After meeting Professor Wilson Peter knew he was in safe hands: “As soon as I met Prof Wilson and asked all the questions I had I could see here was a super-specialist in his field. I’m quite well educated on sports medicine through research and study I do as a hobby, and it was very clear that I had found my man! His technical expertise was really reassuring. All that mattered to me was to be able to get back to running and it was a no brainer to have the osteotomy operation.”

Professor Wilson suggested that Peter have a consultation with Dr Ronald van Heerwaarden to decide on which type of osteotomy would be suitable for Peter – a medial opening wedge, a lateral femoral closing wedge or a lateral closing wedge tibia for correction of varus. Dr van Heerwaarden is a globally renowned authority in knee osteotomy and one of the few surgeons worldwide to have dedicated his entire practice to joint preservation.

After further discussion with Dr van Heerwaarden, Peter was totally reassured, he says: “What a surgeon! He made me feel totally relaxed, he listened and answered all my questions – there were many! He also tells it as it is in a very straightforward way, so I knew exactly what was going to happen.”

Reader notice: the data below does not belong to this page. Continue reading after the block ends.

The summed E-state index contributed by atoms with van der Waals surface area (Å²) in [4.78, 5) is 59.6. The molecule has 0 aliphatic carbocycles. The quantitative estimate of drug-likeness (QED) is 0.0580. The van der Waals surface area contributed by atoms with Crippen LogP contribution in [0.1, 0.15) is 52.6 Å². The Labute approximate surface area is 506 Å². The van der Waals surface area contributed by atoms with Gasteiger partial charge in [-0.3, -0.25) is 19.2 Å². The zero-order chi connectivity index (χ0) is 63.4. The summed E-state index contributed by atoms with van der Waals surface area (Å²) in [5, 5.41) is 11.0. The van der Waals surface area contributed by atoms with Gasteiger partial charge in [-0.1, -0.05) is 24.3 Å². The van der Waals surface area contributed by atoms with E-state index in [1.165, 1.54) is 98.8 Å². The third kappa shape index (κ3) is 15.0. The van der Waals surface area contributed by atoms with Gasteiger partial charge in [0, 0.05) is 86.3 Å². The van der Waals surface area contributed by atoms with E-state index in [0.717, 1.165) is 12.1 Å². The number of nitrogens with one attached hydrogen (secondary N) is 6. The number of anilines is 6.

The surgery would be carried out by Dr van Heerwaarden and Mr Raghbir Khakha, a fellowship trained specialist trauma and orthopaedic knee surgeon and colleague of Professor Wilson and Dr Heerwaarden at the London Knee Osteotomy Centre.

After discussion and reviewing his X-rays, the team confirmed that a medial open wedge high tibial osteotomy would be the treatment of choice for Peter. They also identified a bony spur in Peter’s knee which was catching on the inside of the knee, which would be removed under X-ray guidance during the same operation.

Peter met Mr Khakha on the morning of surgery, he says: “Mr Khakha was so enthusiastic and so fresh! He is clearly another skilled surgeon and I liked the way he was so clear and precise about everything that was going to happen.”

The osteotomy was very straightforward, and Peter was off his crutches very quickly and has had very little pain since the surgery. He is amazed by his recovery and this is testament to the surgical techniques that Mr van Heerwaarden performed and the use of anaesthetics to manage pain relief. The use of cryotherapy device Physiolab® post operatively makes a huge difference to patients such as Peter’s recovery from surgery.

Peter’s operation took place on 19th December and by the day after Boxing Day he was out cleaning his drive, whilst continuing to use the Physiolab® device.